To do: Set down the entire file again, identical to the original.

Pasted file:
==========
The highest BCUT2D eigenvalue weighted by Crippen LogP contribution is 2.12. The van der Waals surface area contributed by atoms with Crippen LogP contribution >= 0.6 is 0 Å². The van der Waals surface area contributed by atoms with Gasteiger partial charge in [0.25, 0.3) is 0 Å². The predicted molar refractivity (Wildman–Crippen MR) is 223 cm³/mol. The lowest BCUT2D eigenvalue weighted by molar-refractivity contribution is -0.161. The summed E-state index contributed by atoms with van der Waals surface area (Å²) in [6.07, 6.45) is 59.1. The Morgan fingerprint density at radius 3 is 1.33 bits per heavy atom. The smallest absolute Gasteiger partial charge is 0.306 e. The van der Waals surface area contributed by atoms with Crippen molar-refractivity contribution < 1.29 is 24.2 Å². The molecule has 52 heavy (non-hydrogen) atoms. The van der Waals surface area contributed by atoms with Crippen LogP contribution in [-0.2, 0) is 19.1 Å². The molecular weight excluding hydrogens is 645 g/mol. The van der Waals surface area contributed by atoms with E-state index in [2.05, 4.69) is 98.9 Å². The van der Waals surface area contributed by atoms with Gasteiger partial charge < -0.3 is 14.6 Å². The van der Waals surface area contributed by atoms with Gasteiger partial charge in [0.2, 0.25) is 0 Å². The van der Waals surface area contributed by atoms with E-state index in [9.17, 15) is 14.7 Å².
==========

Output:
The highest BCUT2D eigenvalue weighted by Crippen LogP contribution is 2.12. The van der Waals surface area contributed by atoms with Crippen LogP contribution >= 0.6 is 0 Å². The van der Waals surface area contributed by atoms with Gasteiger partial charge in [0.25, 0.3) is 0 Å². The predicted molar refractivity (Wildman–Crippen MR) is 223 cm³/mol. The lowest BCUT2D eigenvalue weighted by molar-refractivity contribution is -0.161. The summed E-state index contributed by atoms with van der Waals surface area (Å²) in [6.07, 6.45) is 59.1. The Morgan fingerprint density at radius 3 is 1.33 bits per heavy atom. The smallest absolute Gasteiger partial charge is 0.306 e. The van der Waals surface area contributed by atoms with Crippen molar-refractivity contribution < 1.29 is 24.2 Å². The molecule has 52 heavy (non-hydrogen) atoms. The van der Waals surface area contributed by atoms with Crippen LogP contribution in [-0.2, 0) is 19.1 Å². The molecular weight excluding hydrogens is 645 g/mol. The van der Waals surface area contributed by atoms with E-state index in [2.05, 4.69) is 98.9 Å². The van der Waals surface area contributed by atoms with Gasteiger partial charge < -0.3 is 14.6 Å². The van der Waals surface area contributed by atoms with Gasteiger partial charge in [0.2, 0.25) is 0 Å². The van der Waals surface area contributed by atoms with E-state index in [9.17, 15) is 14.7 Å².